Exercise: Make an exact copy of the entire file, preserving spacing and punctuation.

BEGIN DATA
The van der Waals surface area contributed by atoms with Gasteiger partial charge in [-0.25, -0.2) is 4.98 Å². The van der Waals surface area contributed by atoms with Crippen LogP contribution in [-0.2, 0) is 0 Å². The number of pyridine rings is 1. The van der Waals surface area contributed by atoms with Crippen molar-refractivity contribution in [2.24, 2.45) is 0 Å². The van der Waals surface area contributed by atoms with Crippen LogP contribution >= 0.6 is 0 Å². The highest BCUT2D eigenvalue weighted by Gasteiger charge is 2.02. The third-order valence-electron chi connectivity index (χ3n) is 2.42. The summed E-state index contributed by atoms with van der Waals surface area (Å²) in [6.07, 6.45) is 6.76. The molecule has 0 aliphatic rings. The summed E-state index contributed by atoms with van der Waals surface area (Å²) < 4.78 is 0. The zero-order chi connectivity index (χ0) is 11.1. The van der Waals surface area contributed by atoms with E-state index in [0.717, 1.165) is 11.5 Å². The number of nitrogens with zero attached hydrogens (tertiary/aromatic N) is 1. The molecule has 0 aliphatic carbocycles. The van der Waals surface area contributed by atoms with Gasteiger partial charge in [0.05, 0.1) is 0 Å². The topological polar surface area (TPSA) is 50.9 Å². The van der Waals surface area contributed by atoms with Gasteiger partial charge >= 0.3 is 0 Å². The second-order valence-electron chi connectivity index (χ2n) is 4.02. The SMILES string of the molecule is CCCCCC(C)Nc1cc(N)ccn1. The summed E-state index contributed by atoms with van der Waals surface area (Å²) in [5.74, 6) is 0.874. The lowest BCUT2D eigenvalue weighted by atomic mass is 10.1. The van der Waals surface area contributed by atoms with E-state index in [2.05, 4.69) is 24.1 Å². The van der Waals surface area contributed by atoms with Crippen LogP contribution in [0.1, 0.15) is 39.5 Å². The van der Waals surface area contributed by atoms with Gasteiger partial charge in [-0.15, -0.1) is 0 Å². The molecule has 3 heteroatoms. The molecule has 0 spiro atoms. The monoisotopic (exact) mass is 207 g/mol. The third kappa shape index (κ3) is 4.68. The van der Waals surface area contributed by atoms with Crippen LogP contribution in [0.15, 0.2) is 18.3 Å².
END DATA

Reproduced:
The van der Waals surface area contributed by atoms with Gasteiger partial charge in [-0.25, -0.2) is 4.98 Å². The van der Waals surface area contributed by atoms with Crippen LogP contribution in [-0.2, 0) is 0 Å². The number of pyridine rings is 1. The van der Waals surface area contributed by atoms with Crippen molar-refractivity contribution in [2.24, 2.45) is 0 Å². The van der Waals surface area contributed by atoms with Crippen LogP contribution >= 0.6 is 0 Å². The highest BCUT2D eigenvalue weighted by Gasteiger charge is 2.02. The third-order valence-electron chi connectivity index (χ3n) is 2.42. The summed E-state index contributed by atoms with van der Waals surface area (Å²) in [6.07, 6.45) is 6.76. The molecule has 0 aliphatic rings. The summed E-state index contributed by atoms with van der Waals surface area (Å²) < 4.78 is 0. The zero-order chi connectivity index (χ0) is 11.1. The van der Waals surface area contributed by atoms with E-state index in [0.717, 1.165) is 11.5 Å². The number of nitrogens with zero attached hydrogens (tertiary/aromatic N) is 1. The molecule has 0 aliphatic carbocycles. The van der Waals surface area contributed by atoms with Gasteiger partial charge in [0.05, 0.1) is 0 Å². The topological polar surface area (TPSA) is 50.9 Å². The van der Waals surface area contributed by atoms with Gasteiger partial charge >= 0.3 is 0 Å². The second-order valence-electron chi connectivity index (χ2n) is 4.02. The SMILES string of the molecule is CCCCCC(C)Nc1cc(N)ccn1. The summed E-state index contributed by atoms with van der Waals surface area (Å²) in [5.74, 6) is 0.874. The lowest BCUT2D eigenvalue weighted by atomic mass is 10.1. The van der Waals surface area contributed by atoms with E-state index in [2.05, 4.69) is 24.1 Å². The van der Waals surface area contributed by atoms with Crippen LogP contribution in [0.1, 0.15) is 39.5 Å². The van der Waals surface area contributed by atoms with Gasteiger partial charge in [-0.15, -0.1) is 0 Å². The molecule has 3 heteroatoms. The molecule has 0 spiro atoms. The monoisotopic (exact) mass is 207 g/mol. The third kappa shape index (κ3) is 4.68. The van der Waals surface area contributed by atoms with Crippen LogP contribution in [0.15, 0.2) is 18.3 Å².